metroplex
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Posted: 1/1/2005 10:10:48 PM
I handled 500rd of loose M855 the other day and nothing "new" grew or acted up. I'm not 100% sure its the ammo that is causing it. But BF CLP seems to have been present when my condition flares up... I've noticed that whenever I spray it, my lips start to have some type of reaction. I always chalked it up to gunpowder or the like... but Greg's links raise some interesting questions.

I'll try to isolate the CLP as much as possible.
LarryLove
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Posted: 1/1/2005 11:41:15 PM

Originally Posted By metroplex:
Do you have any references to the Army findings on reactions to CLP?



I have no references, but I personally have become sensitized to CLP and have eliminated it completely from use. I had no reaction at first and used it for several years. Eventually, I developed a poison-ivy like rash/breakout on my hands when using it, which would last about 2 weeks. Eventually, even incidental contact would set off the reaction, and I thought it was getting worse each time. This is classic chemical contact dermititis and I wasn't about to have this reaction spread further to more important places like, say, my lungs. I switched to Ballistol, use it exclusively and haven't looked back.
Wingman26
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Posted: 1/2/2005 12:08:03 AM
[Last Edit: 1/2/2005 12:09:30 AM by Wingman26]
I spent several years selling industrial chemicals and am quite aware of the dangers of Butoxyethanol, it's nasty stuff, from what they are saying CLP contains Butoxyethanol. Butoxyethanol is the strong smelling chemical used in many degreasers, it is often called butyl. Butyl is the strong smelling chemical contained in 409 household cleaner.

www.osha.gov/dts/sltc/methods/organic/org083/org083.html
Str8shot
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Posted: 1/2/2005 12:10:26 AM

Originally Posted By metroplex:
Do you have any references to the Army findings on reactions to CLP?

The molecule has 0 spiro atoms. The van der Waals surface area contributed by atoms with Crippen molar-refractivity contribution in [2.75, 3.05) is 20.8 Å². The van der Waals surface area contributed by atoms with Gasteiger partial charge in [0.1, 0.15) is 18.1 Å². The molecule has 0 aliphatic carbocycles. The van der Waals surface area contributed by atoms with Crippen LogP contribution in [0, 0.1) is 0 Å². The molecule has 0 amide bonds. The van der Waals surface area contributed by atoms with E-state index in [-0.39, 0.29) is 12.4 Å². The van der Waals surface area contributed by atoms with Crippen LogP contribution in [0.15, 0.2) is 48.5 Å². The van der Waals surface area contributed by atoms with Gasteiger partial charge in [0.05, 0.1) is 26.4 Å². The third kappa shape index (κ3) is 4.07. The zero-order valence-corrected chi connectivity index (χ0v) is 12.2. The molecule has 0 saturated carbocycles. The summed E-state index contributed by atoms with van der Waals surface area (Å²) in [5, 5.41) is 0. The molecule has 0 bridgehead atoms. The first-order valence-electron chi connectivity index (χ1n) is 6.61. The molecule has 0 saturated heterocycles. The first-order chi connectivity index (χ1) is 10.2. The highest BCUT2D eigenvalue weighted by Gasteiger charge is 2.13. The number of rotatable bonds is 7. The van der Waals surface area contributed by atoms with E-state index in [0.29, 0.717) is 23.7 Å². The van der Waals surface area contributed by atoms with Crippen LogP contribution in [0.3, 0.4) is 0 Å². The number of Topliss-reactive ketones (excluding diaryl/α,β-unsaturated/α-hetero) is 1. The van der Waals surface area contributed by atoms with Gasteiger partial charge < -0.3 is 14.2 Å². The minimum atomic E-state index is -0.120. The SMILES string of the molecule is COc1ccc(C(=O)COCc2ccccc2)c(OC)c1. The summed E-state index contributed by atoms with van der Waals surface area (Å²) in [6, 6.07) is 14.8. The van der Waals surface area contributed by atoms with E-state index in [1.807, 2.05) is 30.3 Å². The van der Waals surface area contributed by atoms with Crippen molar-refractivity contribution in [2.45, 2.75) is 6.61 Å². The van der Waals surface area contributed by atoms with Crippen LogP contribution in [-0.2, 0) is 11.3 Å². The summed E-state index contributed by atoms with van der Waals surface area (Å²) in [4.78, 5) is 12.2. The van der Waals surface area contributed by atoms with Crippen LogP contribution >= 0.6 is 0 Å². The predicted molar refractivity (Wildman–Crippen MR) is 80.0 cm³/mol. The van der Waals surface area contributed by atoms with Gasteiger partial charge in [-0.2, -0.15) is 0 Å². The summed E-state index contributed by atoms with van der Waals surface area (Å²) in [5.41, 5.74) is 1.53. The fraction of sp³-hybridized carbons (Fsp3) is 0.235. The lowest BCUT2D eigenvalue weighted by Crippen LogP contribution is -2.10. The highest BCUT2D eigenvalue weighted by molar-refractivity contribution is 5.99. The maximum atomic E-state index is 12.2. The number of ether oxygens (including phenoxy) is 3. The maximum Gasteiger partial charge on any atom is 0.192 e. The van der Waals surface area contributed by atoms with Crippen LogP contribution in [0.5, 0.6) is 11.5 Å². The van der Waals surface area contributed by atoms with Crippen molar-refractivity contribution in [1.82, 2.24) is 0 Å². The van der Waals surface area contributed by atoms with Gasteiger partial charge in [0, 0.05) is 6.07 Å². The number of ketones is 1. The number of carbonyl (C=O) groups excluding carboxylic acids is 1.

Thanks




I'll try to find something in print. I don't want to sound paranoid but the Army has a vested interest in keeping its findings on CLP pretty low-key. Imagine the Agent Orange claims magnified a thousandfold!

I do know that there were two problems identified. One was the liver toxicity issue, which of course was the much more serious of the two. This was the eventual cause of them stopping the use of CLP. The other was the contact dermatitis-like symptoms reported by many users. This problem was very difficult to pinpoint because of the users exposure to so many different substances that could elicit similar symptoms.

If you're experiencing sensitivity in your mouth and swelling of your lips when you come into contact with CLP stop using it immediately. I can tell you this much - I experience the same symptoms every time I walk past the herbicide/pesticide/insecticide shelves of a home improvement or gardening store. And it's not psychosomatic! The first few times that it happend I didn't even realize where I was standing. But CLP has never bothered me!

I'm not a physician, but it tells me something!
secondofangle
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Posted: 1/2/2005 1:17:19 AM

Originally Posted By metroplex:
Thanks for the info Greg... so far I've been trying to pinpoint the source of an allergic reaction to something... it looks like contact dermatitis but I've isolated all the unusual products and it leaves my rifles/ammo/CLP.



Please post a photo of your hand
"I'm gonna have me some fun...I'm gonna have me some fun."
b0ne
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Posted: 1/2/2005 1:37:29 AM
[Last Edit: 1/2/2005 1:51:45 AM by b0ne]
I would suggest taking all the CLP and any associated material (contaminated rags, bore swabs, et cetra) and putting them up and away, "decontaminate" your AR, mags, etc, then switch to a different lube. M-Pro 7 products would be one suggestion. Try that for a while and see if the symptoms continue.

M-Pro 7 even has their own CLP. Remember that "CLP" is merely a type of product, not a particular product.